Top 10 UFC Fights to Look Forward to in 2009
The last few years have been a breakout success for the UFC. No longer branded as "human cockfighting," the UFC and mixed martial arts exploded, especially aided by the first season of the TV hit "The Ultimate Fighter" in 2005. With an ever-growing fan base, the UFC has hosted events in multiple cities and countries around the world. As the number of states that regulate mixed martial arts grows, the swell of support for the UFC only seems to get larger.
This was a great year for the promotion of the sport. It began with the return of BJ Penn to champion status, the introduction of Brock Lesnar to the UFC, and Antonio Rodrigo Nogeuira being the first man to claim a title from both PRIDE and UFC. Anderson Silva and Georges St. Pierre established themselves as among the best pound-for-pound fighters in the world; Silva won three fights in 2008; and St. Pierre demolished Matt Serra to reclaim his championship belt before winning all five rounds of his defense against Jon Fitch.
And while 2008 also marked the departures of veteran fighters such as Tito Ortiz, Tim Sylvia, and Andrei Arlovski, a new wave of younger fighters have entered the scene, led by "The Ultimate Fighter" cast mates such as Nate Diaz, Joe Lauzon, and Gray Maynard.
One may ask the question, though—what's in store for the UFC in 2009? Rumored fight cards are taking place in the Phillipines and Germany for starters, but what about particular fights? Although some of the following fights may be rumored, unconfirmed, or just wishful thinking, here are the top 10 fights to watch for in 2009.
No. 10: Thiago Alves vs. Georges St. Pierre
With a GSP win over BJ Penn at UFC 94, this match is all set. Alves has been guaranteed a title shot by Dana White after dominating Josh Koscheck in October. He's 9-2 in the UFC, with his only losses coming to Jon Fitch and Spencer Fisher. He's got amazing power in his hands—just watch his fights against Tony DeSouza or Karo Parisyan.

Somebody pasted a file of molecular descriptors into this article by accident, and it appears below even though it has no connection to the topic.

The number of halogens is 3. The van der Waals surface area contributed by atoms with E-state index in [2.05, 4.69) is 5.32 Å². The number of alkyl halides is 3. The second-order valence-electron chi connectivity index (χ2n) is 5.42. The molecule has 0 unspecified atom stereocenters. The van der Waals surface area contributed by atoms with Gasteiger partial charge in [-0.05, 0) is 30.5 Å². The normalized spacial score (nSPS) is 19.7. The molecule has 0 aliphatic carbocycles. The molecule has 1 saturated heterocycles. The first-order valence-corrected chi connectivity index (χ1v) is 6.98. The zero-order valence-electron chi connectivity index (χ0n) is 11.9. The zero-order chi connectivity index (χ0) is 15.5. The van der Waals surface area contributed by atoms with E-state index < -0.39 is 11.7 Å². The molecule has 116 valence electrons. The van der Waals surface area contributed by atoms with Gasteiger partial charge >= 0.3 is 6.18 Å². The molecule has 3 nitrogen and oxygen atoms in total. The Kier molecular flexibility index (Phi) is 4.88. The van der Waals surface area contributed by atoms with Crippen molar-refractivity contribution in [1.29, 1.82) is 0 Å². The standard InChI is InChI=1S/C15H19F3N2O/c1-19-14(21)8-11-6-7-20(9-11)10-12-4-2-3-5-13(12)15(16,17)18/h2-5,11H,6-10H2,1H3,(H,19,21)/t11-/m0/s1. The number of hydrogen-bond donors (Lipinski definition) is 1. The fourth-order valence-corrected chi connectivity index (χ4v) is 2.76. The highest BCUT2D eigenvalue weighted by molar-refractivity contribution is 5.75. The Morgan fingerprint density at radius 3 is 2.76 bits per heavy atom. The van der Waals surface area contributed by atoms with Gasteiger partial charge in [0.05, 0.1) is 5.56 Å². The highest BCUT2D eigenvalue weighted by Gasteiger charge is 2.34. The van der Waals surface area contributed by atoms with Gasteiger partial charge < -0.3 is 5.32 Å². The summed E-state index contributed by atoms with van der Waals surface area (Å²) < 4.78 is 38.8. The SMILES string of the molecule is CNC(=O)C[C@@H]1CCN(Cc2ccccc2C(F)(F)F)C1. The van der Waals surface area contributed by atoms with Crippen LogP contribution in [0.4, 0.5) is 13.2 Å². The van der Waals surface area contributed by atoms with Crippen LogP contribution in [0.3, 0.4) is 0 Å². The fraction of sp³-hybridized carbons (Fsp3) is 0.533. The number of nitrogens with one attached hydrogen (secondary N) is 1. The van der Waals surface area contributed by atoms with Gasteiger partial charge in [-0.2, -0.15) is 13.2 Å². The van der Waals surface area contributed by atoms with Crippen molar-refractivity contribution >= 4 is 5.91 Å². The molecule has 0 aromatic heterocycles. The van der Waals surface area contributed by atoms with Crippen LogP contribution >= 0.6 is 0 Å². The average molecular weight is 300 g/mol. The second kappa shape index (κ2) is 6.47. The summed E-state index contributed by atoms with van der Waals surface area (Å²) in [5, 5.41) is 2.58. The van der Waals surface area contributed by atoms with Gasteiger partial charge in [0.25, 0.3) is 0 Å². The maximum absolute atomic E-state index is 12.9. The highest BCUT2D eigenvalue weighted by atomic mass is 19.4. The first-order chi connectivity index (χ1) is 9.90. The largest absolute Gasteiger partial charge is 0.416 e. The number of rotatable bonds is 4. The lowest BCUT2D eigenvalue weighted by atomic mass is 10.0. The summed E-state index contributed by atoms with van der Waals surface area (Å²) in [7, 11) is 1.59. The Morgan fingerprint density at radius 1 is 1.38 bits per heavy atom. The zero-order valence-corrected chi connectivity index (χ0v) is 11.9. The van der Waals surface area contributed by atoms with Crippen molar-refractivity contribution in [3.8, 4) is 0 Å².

St. Pierre is well known for his versatility on the ground or on his feet. He's avenged both his losses—an armbar to Matt Hughes, and a TKO to Matt Serra.
One thing to keep in mind—of Alves' nine wins inside the Octagon, he's gone to a decision twice. Expect fireworks in this one.
No. 9: Junior dos Santos vs. Cain Velasquez
Cain Velasquez is a rising prospect in the UFC's heavyweight division. He trains out of American Kickboxing Academy with the likes of Josh Koscheck, Mike Swick, and Jon Fitch. He's undefeated, and no fight has gone past the first round.
Junior dos Santos made a huge splash onto the MMA scene with a stunning first-round knockout of Fabricio Werdum. His uppercut collapsed Werdum like a house of cards, and he did it in just over a minute.
Dos Santos is already scheduled to fight at UFC 95, and Velasquez is scheduled for UFC Fight Night 17. If they both win, a matchup with each other may be in their future.
No. 8: Shane Carwin vs. Gabriel Gonzaga
Yep, that's Gabe Gonzaga decapitating Mirko Cro Cop. That earned him a title shot against Randy Couture, which he lost via TKO. After again stumbling against Fabricio Werdum (Couture and Werdum are the only men to defeat him), Gonzaga bounced back with two wins in a combined 2:58.
Shane Carwin is a beast. Literally. Much was made of Brock Lesnar needing 4XL gloves to fight in the UFC, but Carwin needs 5XL. He's one of the most promising prospects in the UFC right now, and this is definitely a test for him. If he can defeat the Brazilian Jiu-Jitsu black belt, especially in a convincing fashion, he may soon be destined for a title shot. And oh, yeah—Carwin has finished all of his opponents inside one round. The longest lasted 2:11.
No. 7: Matt Hughes vs. Matt Serra
The fight that was supposed to end the feud never happened. After an injured back forced Serra to withdraw from the original fight with Hughes, they both got a case of "Rush"—Georges St. Pierre defeated Hughes (again) at UFC 79, and defeated Serra at UFC 83.
So whatever happened to the two coaches from the sixth season of "The Ultimate Fighter?" Hughes, who has lost three of his last four fights, has been recovering from injuries sustained in a TKO loss to Thiago Alves.